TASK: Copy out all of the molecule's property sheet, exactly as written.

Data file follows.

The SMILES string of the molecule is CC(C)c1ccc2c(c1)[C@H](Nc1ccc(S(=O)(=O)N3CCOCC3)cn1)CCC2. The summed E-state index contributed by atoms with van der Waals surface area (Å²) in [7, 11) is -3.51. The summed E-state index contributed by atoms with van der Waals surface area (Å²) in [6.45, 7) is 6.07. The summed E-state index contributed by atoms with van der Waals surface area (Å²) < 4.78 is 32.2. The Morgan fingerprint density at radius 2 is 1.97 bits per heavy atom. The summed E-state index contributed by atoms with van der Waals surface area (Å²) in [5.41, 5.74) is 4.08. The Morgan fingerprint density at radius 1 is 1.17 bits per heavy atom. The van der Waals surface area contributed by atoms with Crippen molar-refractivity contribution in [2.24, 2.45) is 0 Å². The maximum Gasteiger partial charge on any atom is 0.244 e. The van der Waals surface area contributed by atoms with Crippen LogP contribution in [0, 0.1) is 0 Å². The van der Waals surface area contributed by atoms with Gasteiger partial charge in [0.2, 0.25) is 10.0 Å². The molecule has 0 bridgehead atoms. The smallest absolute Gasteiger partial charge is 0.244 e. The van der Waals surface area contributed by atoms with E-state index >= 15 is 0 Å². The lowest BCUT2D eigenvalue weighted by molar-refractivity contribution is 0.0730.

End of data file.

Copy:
The SMILES string of the molecule is CC(C)c1ccc2c(c1)[C@H](Nc1ccc(S(=O)(=O)N3CCOCC3)cn1)CCC2. The summed E-state index contributed by atoms with van der Waals surface area (Å²) in [7, 11) is -3.51. The summed E-state index contributed by atoms with van der Waals surface area (Å²) in [6.45, 7) is 6.07. The summed E-state index contributed by atoms with van der Waals surface area (Å²) < 4.78 is 32.2. The Morgan fingerprint density at radius 2 is 1.97 bits per heavy atom. The summed E-state index contributed by atoms with van der Waals surface area (Å²) in [5.41, 5.74) is 4.08. The Morgan fingerprint density at radius 1 is 1.17 bits per heavy atom. The van der Waals surface area contributed by atoms with Crippen molar-refractivity contribution in [2.24, 2.45) is 0 Å². The maximum Gasteiger partial charge on any atom is 0.244 e. The van der Waals surface area contributed by atoms with Crippen LogP contribution in [0, 0.1) is 0 Å². The van der Waals surface area contributed by atoms with Gasteiger partial charge in [0.2, 0.25) is 10.0 Å². The molecule has 0 bridgehead atoms. The smallest absolute Gasteiger partial charge is 0.244 e. The van der Waals surface area contributed by atoms with E-state index >= 15 is 0 Å². The lowest BCUT2D eigenvalue weighted by molar-refractivity contribution is 0.0730.